Globally, losing the fight against cancer and other chronic diseases

Susan Scutti

New analysis shows that more than half of the countries making up the United Nations will fail to reduce premature deaths from cancer, cardiovascular disease, chronic respiratory disease, and diabetes by 2030. These were commitments that all countries in the UN agreed to under the latest version of the Sustainable Development Goals (SDGs) that were introduced in 2015. The SDGs are thought of as a blueprint for achieving global well-being with aims ranging from “no poverty” to “quality education.”


This fall, all New York students will be learning about mental health

Sarah DiGiulio

Due to a July 1st bill, New York state students will have mental health included in their health curriculum. This is the first state in the country to mandate mental health content in general health courses and is in response to both rising rates of mental health concerns and the stigma associated with mental illness. Students will be taught about mental health and illness as well as relevant skills and resources they can apply to their lives.


Disaster response needed to bring homeless people inside, says King County health board

Asia Fields

In Washington State, the King County Board of Health has voted to officially declare homelessness a public health disaster. Last year, 169 people experiencing homelessness died in the County, a record high, and about half of those deaths occurred outdoors. In addition to exposure to the elements, these populations are also more vulnerable to outbreaks of infectious diseases like HIV and hepatitis A.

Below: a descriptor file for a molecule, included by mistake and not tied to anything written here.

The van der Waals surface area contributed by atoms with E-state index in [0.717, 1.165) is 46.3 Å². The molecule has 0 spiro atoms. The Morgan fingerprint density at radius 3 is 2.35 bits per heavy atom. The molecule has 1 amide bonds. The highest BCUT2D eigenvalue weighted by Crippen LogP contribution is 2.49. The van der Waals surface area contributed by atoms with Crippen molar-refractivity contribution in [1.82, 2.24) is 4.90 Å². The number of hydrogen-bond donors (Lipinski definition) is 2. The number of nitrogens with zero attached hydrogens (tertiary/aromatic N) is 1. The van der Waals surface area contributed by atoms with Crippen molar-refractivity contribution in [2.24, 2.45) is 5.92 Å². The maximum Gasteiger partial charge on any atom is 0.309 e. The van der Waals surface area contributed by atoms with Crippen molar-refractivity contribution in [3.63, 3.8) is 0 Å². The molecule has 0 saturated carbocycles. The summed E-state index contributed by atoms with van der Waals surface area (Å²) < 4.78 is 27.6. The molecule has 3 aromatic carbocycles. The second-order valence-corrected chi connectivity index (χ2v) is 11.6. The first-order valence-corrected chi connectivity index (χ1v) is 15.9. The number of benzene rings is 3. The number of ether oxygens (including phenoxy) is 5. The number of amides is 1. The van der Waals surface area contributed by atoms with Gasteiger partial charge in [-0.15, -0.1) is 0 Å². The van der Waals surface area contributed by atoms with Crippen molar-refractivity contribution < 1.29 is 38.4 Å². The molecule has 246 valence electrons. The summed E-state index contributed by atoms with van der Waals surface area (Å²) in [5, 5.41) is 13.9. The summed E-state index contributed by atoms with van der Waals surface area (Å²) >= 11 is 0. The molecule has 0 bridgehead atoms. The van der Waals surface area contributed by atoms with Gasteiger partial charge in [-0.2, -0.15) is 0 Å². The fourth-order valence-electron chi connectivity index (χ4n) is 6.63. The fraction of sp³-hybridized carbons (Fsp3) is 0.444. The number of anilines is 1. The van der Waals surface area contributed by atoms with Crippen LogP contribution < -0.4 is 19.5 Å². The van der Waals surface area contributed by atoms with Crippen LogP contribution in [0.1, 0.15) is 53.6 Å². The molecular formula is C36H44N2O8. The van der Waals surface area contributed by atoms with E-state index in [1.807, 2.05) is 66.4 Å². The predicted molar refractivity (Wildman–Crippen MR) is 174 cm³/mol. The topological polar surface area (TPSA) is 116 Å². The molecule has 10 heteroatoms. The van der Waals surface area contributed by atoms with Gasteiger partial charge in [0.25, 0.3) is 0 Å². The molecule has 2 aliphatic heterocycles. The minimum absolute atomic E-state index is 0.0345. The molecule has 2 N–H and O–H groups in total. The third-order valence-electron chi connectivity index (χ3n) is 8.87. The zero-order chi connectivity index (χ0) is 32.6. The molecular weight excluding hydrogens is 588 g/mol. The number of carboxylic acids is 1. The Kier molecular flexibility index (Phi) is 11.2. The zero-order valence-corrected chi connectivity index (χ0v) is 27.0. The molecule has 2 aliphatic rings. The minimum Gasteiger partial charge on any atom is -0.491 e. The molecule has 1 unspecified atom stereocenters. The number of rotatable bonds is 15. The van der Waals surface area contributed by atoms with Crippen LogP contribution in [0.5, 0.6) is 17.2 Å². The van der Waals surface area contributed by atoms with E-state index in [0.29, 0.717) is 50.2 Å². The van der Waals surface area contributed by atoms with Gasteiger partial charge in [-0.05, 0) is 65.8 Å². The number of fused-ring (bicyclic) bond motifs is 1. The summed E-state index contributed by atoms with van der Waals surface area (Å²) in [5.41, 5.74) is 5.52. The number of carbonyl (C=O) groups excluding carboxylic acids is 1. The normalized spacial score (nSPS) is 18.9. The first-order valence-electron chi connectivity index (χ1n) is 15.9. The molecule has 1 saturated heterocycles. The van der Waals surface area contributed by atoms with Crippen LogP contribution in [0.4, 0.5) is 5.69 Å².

Accountable Care Organization model already generating net savings

William BleserDavid MuhlesteinRobert SaundersMark McClellan

The Department of Health and Human Services has analyzed savings rates within the Accountable Care Organization model of care, in comparison to a managed care systems. Their analysis has shown that the model is yielding greater savings rates in the past five years than the managed care model has in decades.


Alzheimer’s cases to nearly triple by 2060, CDC says

Maggie Fox

​Last week the Centers for Disease Control and Prevention announced that the number of people with Alzheimer’s is expected to triple over the next 40 years—from 5 million cases to nearly 14 million cases. Part of this increase will be due to population growth and longer lifespans. While the body of research around Alzheimer’s has grown in recent years, there is still no treatment or cure for the disease. Experts say that while Alzheimer’s is difficult to prevent, lowering blood pressure has been shown to significantly lower risk, and exercise has been shown to delay symptoms.

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